Boarding a loft & insulation

Hi,
I am interested in boarding over part of my loft area, in order to increase the amount of storage space in our house. My question is concerning insulation. The joists on the floor of the loft are 3x2, thus if I put boarding directly on to them, I can only have a maximum of 3" of insulation (I think I should have a lot more ?!) Should I screw some lengths of 3x2 or 4x2 at right angles to the joists, place extra insulation in the spaces. and then board on top of these ? I know I will lose a small amount of height, and it will cost a bit more, but the house is a 30's semi (with no cavity walls) so I would like to get the loft fairly well insulated.
Would I also need to put in some form of damp membrane ? The roof is not felted, so there is quite a bit (!) of air flow through the roof space. I was not going to board over the complete area, so would it be ok to not put down a membrane on the warm side of the insualtion ?
Any comments appreciated..
Paul..
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First comment is to check your floor loadings - 3 * 2 won't carry much weight. [By that I mean that it wouldn't carry the kind of load you would put on an average floor - so if you plan to stack heavy things and walk on it as well you could be in for a surprise] The building regs. carry tables which show maximum load for cross section and span and spacing for beams.
I don't know if additional beams at right angles will increase the load bearing capacity by spreading any load, or just count as additional weight on your original 3*2 beams/joists and reduce the amount you can store. I assume that of you screw at every joist this may provide a more rigid structure.
If you screw additional joists along the top of your existing ones (e.g. add another 3*2 to make a nominal 6*2 joist) that may help but it won't be as strong as a single 6*2 joist.
For loft conversions they put in a new load bearing structure - but this is way OTT for a bit of extra storage :-)
Alternatives are to use more efficient insulation e.g. Celotex between your 3*2 joists but this is likely to be expensive.
All very imprecise, I am afraid.
Cheers Dave R
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Consider insulating the roof instead. Then you get a warm loft situation, which is better for your stored items and any water pipes passing through. If you do so, ensure you pay adequete attention to the ventilation of the rafters, or you might get rot.
Christian.
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This is something that has got me thinking - what with moving house and everything. I *could* insulate in the plane of the roof, but with ventillated eaves this isn't going to help the warmth of the house much. However, if I block the eaves, how can I keep the roof structure in good nick?
Hwyl!
M.
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Martin Angove wrote:

Standard trick is to use celotex between rafters and allow the draught to go over the top of it: You then seal between celotex and loft floor at eave level.

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The open eaves are good. You make sure they enter the ventilation space between the roof covering and the insulation. You may also need ridge ventilation, especially if you have ridge boards or a half roof.
Christian.
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Wordy wrote:

Beware of such joists. I've seen a case where long cracks appeared in upstairs ceiling due to loading of stored items in boarded loft. The cracks were exactly underneath the joists ...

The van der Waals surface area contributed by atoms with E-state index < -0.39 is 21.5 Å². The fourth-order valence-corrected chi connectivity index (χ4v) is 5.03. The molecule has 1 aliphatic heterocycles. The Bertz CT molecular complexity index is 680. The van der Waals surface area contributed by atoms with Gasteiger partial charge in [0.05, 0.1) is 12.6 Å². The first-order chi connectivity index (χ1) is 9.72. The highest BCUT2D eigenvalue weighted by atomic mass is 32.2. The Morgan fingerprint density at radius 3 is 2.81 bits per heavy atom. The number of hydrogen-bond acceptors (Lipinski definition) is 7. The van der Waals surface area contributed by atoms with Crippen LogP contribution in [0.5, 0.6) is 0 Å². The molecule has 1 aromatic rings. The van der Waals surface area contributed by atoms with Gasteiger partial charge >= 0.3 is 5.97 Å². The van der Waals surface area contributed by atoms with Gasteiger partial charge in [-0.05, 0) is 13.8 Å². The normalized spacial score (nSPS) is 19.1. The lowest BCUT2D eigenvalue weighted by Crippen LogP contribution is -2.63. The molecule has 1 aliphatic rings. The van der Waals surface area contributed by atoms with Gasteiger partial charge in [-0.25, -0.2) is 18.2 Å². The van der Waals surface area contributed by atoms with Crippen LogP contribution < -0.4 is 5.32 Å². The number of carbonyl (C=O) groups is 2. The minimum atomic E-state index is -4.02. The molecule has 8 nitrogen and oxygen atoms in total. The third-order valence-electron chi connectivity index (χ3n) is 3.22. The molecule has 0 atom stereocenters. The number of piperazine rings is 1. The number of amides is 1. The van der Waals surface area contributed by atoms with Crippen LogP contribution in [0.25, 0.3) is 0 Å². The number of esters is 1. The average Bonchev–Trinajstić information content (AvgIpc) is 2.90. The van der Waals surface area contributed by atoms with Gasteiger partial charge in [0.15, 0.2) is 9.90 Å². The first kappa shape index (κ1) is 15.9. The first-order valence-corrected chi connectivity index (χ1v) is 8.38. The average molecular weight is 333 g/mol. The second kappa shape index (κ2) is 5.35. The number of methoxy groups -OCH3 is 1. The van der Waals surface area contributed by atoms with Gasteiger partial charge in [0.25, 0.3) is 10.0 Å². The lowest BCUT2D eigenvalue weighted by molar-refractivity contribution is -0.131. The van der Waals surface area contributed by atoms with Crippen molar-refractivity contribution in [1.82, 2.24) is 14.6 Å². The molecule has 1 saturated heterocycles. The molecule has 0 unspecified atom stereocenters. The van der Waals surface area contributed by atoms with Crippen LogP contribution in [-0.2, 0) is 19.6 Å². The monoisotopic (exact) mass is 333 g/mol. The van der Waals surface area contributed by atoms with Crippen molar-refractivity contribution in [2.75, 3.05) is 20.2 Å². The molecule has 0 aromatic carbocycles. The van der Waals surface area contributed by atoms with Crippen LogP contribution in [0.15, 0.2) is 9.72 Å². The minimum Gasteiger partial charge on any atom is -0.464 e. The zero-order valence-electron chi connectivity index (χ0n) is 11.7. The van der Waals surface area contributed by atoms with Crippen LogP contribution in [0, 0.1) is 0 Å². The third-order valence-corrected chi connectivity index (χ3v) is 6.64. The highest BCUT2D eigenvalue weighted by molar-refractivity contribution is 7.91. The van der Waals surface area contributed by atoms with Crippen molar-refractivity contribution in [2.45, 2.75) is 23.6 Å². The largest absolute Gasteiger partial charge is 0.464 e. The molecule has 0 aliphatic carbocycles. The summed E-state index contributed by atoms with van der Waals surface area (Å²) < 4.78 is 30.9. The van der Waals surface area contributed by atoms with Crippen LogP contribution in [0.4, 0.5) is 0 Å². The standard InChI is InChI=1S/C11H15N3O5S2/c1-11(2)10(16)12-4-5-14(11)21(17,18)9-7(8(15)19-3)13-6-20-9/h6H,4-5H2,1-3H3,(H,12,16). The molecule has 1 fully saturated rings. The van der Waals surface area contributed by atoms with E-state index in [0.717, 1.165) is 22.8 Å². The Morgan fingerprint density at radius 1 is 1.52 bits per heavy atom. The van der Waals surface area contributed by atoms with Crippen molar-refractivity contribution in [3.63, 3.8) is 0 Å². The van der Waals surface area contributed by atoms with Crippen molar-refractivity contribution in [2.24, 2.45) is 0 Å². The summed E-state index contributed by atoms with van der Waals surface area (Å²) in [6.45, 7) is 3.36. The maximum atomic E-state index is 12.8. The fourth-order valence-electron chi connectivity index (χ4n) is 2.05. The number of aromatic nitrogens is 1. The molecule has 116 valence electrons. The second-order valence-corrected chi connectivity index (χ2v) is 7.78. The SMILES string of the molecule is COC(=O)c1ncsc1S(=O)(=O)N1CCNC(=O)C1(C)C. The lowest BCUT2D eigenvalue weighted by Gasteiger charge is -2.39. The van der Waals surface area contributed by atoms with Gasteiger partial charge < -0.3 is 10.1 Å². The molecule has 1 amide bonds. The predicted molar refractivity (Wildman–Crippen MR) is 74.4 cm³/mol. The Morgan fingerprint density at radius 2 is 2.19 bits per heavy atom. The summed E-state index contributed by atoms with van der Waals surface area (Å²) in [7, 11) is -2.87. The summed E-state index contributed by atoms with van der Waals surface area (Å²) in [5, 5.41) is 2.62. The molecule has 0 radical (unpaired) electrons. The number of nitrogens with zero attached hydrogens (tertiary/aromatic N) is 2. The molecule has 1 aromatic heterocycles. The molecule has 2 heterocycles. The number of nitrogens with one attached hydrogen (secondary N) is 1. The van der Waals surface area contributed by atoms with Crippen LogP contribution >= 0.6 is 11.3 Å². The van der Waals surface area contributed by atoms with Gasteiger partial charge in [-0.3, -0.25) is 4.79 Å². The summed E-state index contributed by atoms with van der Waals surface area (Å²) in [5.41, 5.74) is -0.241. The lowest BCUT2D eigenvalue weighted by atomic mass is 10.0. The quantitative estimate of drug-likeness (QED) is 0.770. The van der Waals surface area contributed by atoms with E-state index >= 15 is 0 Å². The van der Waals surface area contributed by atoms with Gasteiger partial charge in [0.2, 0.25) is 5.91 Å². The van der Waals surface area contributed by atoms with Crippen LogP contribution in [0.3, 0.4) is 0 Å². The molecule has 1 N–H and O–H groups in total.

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I'm also interested in doing this, though I have 6" joists. I'd be interested to know when / if a damp-proof membrane is required and if anyone knows a cheap / reliable supplier of celotex insulation? What thickness of celotex would be reasonable (has anyone else done the calculations)?!
Thanks!
Leigh
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With 6 inch joists, you are laughing. If you can afford celotex, just use the complete thickness and board over if you wish. Alternatively, a 25mm section cross layed over the top will reduce cold bridging through the joists. The damp proof membrane goes under the insulation. If you are doing it from scratch, it goes between the plasterboard and joists. If the ceiling is already in place, use plastic sheet over the joists, but under the insulation.

www.seconds.co.uk
Christian.
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Christian McArdle wrote:

You should not do that - the regs insist on an airgap to allow air to circulate over the joitsts etc.
In my case they insited on eave (soffit) vents and where I had impervious sarking, ridge vents as well.

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How can you have a floor, if you must leave an air gap between the joists and the boards?
Can I presume you thought I was still talking about insulating the roof, not the floor?
Christian.
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Christian McArdle wrote:

Yes. Sorry.

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Thanks for all replies. I fancy using Celotex as I also need to do some angled sections which won't be the easiest to get into. Might try and take a couple of photos at the weekend to give people a better idea of what I'm after, but the replies so far are what I was after!
Leigh
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L Reid wrote:

(i) Celotex incorporates its own foil damp proof coating. Use foil tape to seal it to joists etc.
(ii) There are no cheap suppliers of Celotex.
(iii) 50mm is a minimum thickness, 75mm is equivalent to 6" of rockwool. Well into top regulatrory requrements. However the joists form a 'cold bridge and ANY tiny draughts will reduce effectiveness, so its not all roses.

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